Experience = Insights
Ethnography is the study of people. But it is not as simple as just asking people what they think or do. It’s about trying to explain why they think a certain way and how they came to think or behave that way. So ethnography is about explaining the experience of being people. Unfortunately, this means that much of the business ethnography out there is not really ethnographic because it lacks a fundamental feature of this research approach: an understanding of, and appreciation for, phenomenological inquiry.
Phenomenology is the study of experience. Formally developed around the same time as linguistics, psychology, anthropology and sociology by Franz von Brentano and Edmund Husserl in the mid-19th century, it developed in response to Immanuel Kant’s point that there is a gap between the world as we perceive it and the world as it exists independently of our minds. To understand Kant’s distinction between noumena (things as they are) and phenomena (things as we perceive them), consider a simple example: does someone with red/green color blindness understand grass in the same way as someone without color blindness?
Further complicating this already complex issue is the existentialist component of phenomenological inquiry developed by French philosophers Maurice Merleau- Ponty and Jean-Paul Sartre. They stated that basic sciences like physics, biology and psychology are not sufficient to explain what a human being is and what we are able to do and know. Those who believe this say the methods and expectations of any scientific study of people must keep this in mind and make sure subjective experience is part of an insight or conclusion. This implies that to break human experience down and examine the pieces will always end in failure. You have to examine the whole.
So what does this have to do with a world beyond philosophy? Well, first of all, nothing is beyond philosophy. Secondly, it is a way to focus any study of consumer life through the lenses of touch, sight, smell, sound, taste and movement. A phenomenological approach to conducting ethnographic research helps us understand how experience shapes culture, identities, politics, perception, preferences, economies, meanings, attitudes and ideas.
Anthropologists are concerned with lived experience, and we study all of these things through a phenomenological lens. We seek to explain what affects experience, how it is constructed and what role individual experiences play in creating social experiences. To get this done we use participant-observation, the cornerstone of anthropological fieldwork. The idea behind this method is you cannot know something until you have talked to people directly and actually learned to do it properly yourself. Ultimately, we learn to ‘be’ through experience, something similar to what is expressed in the ‘walk a mile in my shoes’ idiom. We cultivate understanding and empathy by aiming for a balance between an outsider’s perspective and insider’s subjective knowledge. This helps us understand the motivations and unconscious assumptions of the people we study in order to begin to explain why and what they do.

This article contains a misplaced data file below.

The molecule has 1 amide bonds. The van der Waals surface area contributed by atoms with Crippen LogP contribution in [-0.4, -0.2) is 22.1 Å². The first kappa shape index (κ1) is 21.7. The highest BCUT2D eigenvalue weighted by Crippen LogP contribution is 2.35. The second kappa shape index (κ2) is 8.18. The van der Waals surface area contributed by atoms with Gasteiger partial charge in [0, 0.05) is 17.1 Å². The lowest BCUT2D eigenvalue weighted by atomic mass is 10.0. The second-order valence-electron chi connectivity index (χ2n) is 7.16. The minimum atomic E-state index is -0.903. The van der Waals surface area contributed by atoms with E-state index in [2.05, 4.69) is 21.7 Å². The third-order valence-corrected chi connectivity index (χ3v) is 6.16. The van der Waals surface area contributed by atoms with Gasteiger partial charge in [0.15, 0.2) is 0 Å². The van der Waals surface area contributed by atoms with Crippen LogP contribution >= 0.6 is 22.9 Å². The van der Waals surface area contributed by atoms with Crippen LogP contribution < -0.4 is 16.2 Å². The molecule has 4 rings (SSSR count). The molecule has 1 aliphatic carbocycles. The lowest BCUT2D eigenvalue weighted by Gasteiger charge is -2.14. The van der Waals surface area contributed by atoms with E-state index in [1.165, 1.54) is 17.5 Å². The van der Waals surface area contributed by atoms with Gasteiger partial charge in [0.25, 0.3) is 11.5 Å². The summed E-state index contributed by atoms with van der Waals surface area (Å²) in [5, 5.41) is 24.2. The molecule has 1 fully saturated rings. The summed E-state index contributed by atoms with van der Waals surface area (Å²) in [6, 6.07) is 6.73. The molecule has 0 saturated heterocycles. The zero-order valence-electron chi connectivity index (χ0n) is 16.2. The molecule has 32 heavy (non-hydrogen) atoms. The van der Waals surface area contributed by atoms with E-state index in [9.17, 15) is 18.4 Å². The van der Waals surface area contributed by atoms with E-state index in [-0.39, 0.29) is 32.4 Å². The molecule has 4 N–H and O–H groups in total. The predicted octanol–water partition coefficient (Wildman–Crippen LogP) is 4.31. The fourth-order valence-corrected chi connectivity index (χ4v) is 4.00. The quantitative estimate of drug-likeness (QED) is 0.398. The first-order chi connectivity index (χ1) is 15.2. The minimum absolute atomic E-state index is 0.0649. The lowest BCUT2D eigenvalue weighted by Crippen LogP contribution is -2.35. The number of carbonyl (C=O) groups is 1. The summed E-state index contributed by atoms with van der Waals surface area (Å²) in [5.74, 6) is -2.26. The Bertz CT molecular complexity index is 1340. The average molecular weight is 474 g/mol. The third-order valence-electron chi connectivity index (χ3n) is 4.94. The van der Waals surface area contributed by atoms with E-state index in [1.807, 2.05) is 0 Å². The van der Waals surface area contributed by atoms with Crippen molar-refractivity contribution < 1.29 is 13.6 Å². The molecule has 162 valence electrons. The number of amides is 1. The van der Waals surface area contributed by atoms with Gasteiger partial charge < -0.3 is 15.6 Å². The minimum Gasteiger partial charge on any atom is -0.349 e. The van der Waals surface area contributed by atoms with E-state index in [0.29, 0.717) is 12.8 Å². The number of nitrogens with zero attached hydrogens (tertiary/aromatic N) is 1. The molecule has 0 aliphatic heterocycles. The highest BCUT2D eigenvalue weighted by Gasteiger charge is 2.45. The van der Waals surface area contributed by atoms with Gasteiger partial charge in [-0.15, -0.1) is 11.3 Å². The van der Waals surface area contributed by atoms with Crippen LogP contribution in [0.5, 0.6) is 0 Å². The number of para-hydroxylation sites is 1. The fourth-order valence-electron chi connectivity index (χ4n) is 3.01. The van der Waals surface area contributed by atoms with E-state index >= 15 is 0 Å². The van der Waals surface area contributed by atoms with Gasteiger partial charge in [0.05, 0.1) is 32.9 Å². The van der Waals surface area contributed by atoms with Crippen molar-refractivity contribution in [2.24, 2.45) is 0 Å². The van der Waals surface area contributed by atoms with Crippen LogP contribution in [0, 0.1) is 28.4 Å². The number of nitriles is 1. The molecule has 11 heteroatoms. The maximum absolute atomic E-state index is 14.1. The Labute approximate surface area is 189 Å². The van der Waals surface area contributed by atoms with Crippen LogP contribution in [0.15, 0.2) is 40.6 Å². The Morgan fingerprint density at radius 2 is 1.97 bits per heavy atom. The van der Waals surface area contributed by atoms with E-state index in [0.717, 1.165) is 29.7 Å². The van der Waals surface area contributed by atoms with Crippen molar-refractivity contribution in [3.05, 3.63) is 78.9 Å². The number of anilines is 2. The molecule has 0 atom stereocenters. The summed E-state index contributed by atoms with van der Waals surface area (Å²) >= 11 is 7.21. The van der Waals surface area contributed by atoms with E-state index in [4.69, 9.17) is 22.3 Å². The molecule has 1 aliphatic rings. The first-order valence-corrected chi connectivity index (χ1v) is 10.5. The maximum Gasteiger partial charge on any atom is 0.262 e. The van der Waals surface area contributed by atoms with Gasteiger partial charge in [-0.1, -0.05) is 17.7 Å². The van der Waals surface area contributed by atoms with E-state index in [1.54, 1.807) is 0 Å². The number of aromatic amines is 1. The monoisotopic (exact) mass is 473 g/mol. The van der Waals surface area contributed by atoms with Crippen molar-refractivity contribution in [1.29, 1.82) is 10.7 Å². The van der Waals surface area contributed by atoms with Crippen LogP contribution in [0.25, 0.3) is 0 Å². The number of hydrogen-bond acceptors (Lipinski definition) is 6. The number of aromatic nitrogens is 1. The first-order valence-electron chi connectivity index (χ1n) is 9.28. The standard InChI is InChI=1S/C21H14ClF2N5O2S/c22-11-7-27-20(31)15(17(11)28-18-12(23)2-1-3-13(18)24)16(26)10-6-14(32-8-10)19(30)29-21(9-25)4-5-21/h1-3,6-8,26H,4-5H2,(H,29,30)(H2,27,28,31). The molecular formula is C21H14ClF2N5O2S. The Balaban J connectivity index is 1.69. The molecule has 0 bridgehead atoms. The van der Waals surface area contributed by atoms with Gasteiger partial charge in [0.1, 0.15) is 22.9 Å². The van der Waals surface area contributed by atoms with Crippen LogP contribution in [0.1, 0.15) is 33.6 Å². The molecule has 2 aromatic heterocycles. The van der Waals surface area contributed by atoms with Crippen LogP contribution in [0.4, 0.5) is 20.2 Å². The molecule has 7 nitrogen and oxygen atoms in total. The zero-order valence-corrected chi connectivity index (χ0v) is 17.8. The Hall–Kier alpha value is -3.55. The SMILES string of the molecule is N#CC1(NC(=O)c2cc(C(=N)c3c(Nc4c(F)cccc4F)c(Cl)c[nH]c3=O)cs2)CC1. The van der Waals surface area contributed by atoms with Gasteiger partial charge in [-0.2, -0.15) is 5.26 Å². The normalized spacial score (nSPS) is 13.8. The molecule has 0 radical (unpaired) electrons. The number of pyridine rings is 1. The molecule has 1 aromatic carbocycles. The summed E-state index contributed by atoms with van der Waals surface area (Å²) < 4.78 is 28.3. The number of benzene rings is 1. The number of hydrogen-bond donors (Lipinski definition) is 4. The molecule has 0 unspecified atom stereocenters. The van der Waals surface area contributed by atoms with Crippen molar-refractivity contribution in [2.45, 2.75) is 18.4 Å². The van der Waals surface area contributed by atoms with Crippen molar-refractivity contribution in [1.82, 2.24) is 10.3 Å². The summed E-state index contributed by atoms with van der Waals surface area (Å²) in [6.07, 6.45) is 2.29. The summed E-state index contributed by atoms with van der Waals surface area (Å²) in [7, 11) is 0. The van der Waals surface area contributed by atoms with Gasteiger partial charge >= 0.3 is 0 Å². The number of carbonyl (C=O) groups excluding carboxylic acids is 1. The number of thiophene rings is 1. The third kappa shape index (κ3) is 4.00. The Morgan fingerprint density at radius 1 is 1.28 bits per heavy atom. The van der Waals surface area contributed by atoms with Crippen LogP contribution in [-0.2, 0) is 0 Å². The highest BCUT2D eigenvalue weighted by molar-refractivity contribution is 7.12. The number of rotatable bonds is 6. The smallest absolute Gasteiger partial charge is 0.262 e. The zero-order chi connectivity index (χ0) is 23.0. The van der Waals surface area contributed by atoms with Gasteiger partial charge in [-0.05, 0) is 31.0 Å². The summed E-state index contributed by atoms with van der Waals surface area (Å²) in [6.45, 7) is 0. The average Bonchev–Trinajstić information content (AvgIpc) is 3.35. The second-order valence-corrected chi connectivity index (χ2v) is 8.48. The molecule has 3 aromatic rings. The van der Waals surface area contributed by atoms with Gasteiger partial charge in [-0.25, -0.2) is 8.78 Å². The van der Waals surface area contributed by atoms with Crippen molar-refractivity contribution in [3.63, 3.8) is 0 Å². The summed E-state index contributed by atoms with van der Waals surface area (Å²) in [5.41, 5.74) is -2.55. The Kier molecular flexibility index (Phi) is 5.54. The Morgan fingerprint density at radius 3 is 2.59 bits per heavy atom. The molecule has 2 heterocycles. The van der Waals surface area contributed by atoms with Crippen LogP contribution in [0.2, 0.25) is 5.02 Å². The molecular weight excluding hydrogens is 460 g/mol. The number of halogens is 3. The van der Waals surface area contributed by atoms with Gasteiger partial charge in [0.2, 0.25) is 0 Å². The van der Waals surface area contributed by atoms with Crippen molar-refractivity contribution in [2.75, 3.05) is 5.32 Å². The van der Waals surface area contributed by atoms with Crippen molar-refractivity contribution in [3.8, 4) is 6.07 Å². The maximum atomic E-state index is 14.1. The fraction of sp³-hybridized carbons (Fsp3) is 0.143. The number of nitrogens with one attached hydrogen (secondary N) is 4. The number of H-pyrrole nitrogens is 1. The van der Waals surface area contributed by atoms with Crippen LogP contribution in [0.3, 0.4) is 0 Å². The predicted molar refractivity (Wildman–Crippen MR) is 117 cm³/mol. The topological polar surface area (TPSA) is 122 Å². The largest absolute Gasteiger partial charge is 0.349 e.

This phenomenological approach to research is what makes anthropologists very good at explaining complex social structures and belief systems. It also means that we avoid the failures of more ‘scientific’ approaches where experience is pushed out in favor of numerical certainty.
Fundamentally, good research has a strong handle on the questions and conclusions that are part of phenomenological inquiry. And in a world where only someone who understands what it means to ‘be there’ can explain why something happened, it is best to make sure you have someone around who has actually been there.
So ethnography is about explaining the experience of being people.
Good phenomenological ethnography gives you many things. It does not just tell you why consumers prefer a black case with rounded corners on a phone; it will help you understand why they believe a phone needs to be black, square, and rounded-off. It can also tell you things that numbers-based data never will: how a brand impacts people’s understanding of their available product options; how people construct unconscious strategies to make sense of the dizzying array of technologically enhanced products like computers, TVs, or mp3 players; why peoples’ conceptual models of how the web works, together with what their goals are, causes them to make errors on what seems like a simple and clearly constructed website. With knowledge like this, it becomes easier to craft future experiences where success resonates through an understanding of how, why and what.
This article originally appeared on Noodleplay.com.